Today, Roche declared that the European Union gave a positive recommendation for the use of Perjeta (pertuzumab) in combination with Herceptin (trastuzumab) and docetaxel in patients with HER2-positive metastatic or location specific recurrent breast cancer that cannot be removed with surgery. This announcement verifies a suggestion for people with this certain type of cancer who have not yet received anti-HER2 therapy or chemotherapy for their cancer.

The positive recommendation was based on overall survival and progression-free survival data from the phase III CLEOPATRA study. The most recent survival outcomes reported at the 2012 CTR-AACR San Antonio Breast Cancer Symposium revealed that the risk of death decreased by 34 percent for patients who received the Perjeta combination. Hal Barron, MD, Roche’s Chief Medical Officer and Head of Global Product Development said:

“The CHMP positive opinion for Perjeta brings us a significant step closer to the approval of a new personalized medicine for people with this aggressive form of breast cancer. Perjeta complements Herceptin in attacking HER2-positive tumors and we believe Perjeta will transform the way people with HER2-positive metastatic breast cancer are treated.”

Perjeta is an individual medicine that focuses on the HER2 receptor, a protein found in increased quantities on the outside of cells in HER2-positive cancers. Perjeta is known to function in a way that complements Herceptin, while the two medicines focus on separate regions on the HER2 receptor.

The U.S. Food and Drug Administration approved Perjeta in combination with Herceptin and docetaxel chemptherapy for the treatment of patients with HER2-positive mBC, who have not had any anti-HER2 therapy or chemotherapy for metastatic disease in June of 2012.

Genetech, this week submitted a supplemental Biologics License Application (sBLA) to the FDA for the updated overall survival outcomes to be included in the Perjeta label. Perjeta was also approved by Swissmedic in August of this year, and in Mexico in September of 2011.

Perjeta is made specifically to prevent the HER2 receptor from combining with other HER receptors (EGFR/HER1, HER3, and HER4) on top of the cells, a process that is thought to contribute to tumor growth and lifespan. Binding of Perjeta to HER2 could also trigger the body’s immune system to kill the cancer cells. Chemotherapy, Herceptin, and Perjeta combined are believed to give a more comprehensive barrier of HER signaling pathways.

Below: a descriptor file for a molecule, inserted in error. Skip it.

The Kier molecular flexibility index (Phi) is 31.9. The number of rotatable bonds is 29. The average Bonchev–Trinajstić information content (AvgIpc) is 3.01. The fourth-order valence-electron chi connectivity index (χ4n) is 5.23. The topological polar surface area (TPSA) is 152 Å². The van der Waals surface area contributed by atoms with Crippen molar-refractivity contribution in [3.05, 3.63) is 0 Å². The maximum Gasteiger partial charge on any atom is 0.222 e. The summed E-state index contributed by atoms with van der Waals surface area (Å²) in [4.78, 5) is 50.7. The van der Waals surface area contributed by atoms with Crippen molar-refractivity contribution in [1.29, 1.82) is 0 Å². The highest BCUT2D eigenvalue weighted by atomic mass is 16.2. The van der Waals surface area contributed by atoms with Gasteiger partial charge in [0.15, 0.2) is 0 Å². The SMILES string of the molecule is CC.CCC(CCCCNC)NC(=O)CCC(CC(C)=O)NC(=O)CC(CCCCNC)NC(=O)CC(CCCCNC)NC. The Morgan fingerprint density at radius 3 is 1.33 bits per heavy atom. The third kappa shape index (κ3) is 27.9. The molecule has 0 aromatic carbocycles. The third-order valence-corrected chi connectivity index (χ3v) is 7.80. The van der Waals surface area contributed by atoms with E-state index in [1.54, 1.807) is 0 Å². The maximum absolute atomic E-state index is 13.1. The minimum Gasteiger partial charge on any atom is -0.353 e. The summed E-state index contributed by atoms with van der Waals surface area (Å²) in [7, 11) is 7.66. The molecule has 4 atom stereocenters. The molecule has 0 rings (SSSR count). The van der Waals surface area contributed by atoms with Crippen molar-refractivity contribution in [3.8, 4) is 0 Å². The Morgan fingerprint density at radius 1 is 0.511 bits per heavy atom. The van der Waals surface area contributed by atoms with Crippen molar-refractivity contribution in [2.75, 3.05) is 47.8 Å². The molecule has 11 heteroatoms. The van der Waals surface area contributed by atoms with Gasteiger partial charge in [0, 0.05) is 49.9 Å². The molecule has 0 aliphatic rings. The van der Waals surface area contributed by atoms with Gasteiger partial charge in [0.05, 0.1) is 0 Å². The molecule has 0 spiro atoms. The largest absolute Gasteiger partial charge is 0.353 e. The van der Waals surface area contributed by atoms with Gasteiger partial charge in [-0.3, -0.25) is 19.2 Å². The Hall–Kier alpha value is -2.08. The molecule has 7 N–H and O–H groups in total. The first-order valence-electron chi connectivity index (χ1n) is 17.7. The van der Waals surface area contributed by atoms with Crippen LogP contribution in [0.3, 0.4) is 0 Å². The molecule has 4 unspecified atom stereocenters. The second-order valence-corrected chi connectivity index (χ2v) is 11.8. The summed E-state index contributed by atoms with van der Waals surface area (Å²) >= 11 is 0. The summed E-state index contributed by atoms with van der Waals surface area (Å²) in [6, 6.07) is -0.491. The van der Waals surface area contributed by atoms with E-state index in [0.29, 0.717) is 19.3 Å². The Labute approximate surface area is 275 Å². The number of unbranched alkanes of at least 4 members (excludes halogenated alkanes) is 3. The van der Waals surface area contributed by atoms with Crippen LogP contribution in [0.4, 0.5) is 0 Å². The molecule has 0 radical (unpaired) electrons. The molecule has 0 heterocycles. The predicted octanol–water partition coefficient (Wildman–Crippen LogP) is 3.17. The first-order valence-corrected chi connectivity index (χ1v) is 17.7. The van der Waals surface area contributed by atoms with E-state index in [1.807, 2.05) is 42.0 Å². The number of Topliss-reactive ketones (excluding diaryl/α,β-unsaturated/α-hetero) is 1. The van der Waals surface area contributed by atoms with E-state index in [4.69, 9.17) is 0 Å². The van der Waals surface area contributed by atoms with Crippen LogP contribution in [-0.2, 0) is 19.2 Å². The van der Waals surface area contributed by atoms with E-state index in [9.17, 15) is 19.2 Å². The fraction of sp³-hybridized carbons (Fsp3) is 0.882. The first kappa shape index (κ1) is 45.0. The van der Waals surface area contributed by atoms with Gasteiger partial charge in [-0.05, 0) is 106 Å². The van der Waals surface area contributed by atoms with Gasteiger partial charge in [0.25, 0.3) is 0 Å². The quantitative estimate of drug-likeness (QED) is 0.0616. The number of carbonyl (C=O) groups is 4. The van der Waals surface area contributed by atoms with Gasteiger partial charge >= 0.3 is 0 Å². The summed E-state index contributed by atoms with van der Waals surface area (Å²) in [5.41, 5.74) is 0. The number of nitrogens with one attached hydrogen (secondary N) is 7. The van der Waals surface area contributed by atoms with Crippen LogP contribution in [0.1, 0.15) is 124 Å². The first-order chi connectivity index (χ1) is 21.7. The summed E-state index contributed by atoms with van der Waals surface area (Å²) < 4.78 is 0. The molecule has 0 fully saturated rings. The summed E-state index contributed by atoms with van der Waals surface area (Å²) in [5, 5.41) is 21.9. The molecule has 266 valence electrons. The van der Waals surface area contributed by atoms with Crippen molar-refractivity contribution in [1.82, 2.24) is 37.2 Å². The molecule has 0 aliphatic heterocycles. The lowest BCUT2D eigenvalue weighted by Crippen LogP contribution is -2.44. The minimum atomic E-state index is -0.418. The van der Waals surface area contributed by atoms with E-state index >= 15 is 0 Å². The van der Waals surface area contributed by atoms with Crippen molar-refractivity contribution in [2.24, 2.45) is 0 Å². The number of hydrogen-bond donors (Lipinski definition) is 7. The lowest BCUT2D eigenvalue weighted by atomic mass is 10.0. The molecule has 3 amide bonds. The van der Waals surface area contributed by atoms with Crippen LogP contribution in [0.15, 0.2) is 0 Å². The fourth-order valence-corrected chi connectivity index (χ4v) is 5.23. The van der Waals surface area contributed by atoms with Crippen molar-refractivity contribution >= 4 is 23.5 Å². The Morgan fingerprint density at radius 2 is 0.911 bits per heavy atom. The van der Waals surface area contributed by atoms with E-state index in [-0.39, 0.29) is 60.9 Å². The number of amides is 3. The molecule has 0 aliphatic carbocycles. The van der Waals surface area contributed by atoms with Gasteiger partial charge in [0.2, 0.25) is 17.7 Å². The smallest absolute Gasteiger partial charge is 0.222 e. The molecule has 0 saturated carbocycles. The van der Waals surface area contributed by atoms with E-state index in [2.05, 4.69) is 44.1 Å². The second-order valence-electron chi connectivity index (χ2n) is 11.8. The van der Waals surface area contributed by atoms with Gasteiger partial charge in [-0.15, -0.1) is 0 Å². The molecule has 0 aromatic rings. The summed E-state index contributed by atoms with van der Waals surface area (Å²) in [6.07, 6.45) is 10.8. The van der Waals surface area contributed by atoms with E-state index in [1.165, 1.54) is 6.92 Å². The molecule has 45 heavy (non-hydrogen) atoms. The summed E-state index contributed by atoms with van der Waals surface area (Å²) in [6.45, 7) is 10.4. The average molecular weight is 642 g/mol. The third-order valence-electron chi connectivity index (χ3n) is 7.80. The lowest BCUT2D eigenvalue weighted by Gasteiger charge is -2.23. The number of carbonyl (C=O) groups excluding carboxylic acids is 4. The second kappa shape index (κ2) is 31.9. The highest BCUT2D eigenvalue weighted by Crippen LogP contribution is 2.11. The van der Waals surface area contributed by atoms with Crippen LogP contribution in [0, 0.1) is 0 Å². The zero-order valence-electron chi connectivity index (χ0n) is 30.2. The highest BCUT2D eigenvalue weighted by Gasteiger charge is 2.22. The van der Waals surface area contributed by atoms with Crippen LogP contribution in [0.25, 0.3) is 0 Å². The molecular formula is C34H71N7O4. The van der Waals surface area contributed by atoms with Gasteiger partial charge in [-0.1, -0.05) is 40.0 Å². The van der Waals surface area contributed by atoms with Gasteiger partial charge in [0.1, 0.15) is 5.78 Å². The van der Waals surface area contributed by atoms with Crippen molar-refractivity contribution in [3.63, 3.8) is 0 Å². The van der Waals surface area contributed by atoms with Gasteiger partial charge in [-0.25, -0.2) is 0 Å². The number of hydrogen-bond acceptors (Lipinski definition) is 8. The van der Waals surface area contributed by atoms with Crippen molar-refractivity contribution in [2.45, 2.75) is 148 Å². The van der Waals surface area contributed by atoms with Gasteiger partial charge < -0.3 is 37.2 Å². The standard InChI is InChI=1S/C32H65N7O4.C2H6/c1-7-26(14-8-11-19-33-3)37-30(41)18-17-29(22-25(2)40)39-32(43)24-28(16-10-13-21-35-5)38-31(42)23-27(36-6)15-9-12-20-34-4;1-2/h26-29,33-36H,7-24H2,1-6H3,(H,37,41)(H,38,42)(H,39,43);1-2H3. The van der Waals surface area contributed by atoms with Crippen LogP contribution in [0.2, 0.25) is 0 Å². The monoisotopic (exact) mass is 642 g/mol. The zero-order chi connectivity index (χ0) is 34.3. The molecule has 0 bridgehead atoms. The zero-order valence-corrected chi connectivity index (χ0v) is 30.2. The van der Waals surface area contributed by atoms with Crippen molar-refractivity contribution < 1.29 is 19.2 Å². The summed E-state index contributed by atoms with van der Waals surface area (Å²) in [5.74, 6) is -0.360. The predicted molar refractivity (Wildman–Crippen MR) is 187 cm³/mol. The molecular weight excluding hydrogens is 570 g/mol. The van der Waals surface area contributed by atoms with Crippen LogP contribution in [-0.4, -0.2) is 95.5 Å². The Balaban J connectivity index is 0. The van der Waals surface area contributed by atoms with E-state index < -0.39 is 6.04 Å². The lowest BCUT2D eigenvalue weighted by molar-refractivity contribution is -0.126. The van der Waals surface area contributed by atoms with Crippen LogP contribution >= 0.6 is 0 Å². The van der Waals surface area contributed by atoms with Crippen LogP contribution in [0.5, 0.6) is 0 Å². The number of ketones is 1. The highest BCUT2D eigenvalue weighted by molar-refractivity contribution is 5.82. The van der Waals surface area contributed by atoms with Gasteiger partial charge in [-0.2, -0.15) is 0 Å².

CLEOPATRA (Clinical Evaluation of Pertuzumab and TRAstuzumab) is a worldwide, phase III, double-blind, randomized, placebo-controlled study. The study measured the efficacy and safety of Perjeta in combination with docetaxel chemotherapy and Herceptin compared to Herceptin, chemotherapy plus a placebo. It consisted of 808 people with priorly untreated HER2-positive mBC or that come back after earlier treatment in the before or after surgery settings.

The study reached its first endpoint of progression free survival and its secondary stage of overall survival. The study results revealed:

  • The risk of death decreased by 34 percent for patients who received the combination of Perjeta, Herceptin, and chemotherapy compared to those who received Herceptin and chemotherapy.
  • For people who had Herceptin and chemotherapy the overall median survival was 37.6 months. The median survival for the patients using Perjeta was not yet reached at the time of this analysis because over half of the participants continued to survive.
  • Patients who received Perjeta, Herceptin and chemotherapy had a significant drop in the risk of their cancer worsening or death compared to those who only received Herceptin and chemotherapy.
  • The median progression free survival increased by 6.1 months from 12.4 months for people who received Herceptin and chemotherapy to 18.5 months for those who received the combination Perjeta, Herceptin and chemotherapy.
  • The most frequently seen side effects that appeared with the combination of Perjeta, Herception and chemotherapy were:

    -upset stomach


    -hair loss


    -low white blood cell count


    -peripheral neuropathy

Written by Kelly Fitzgerald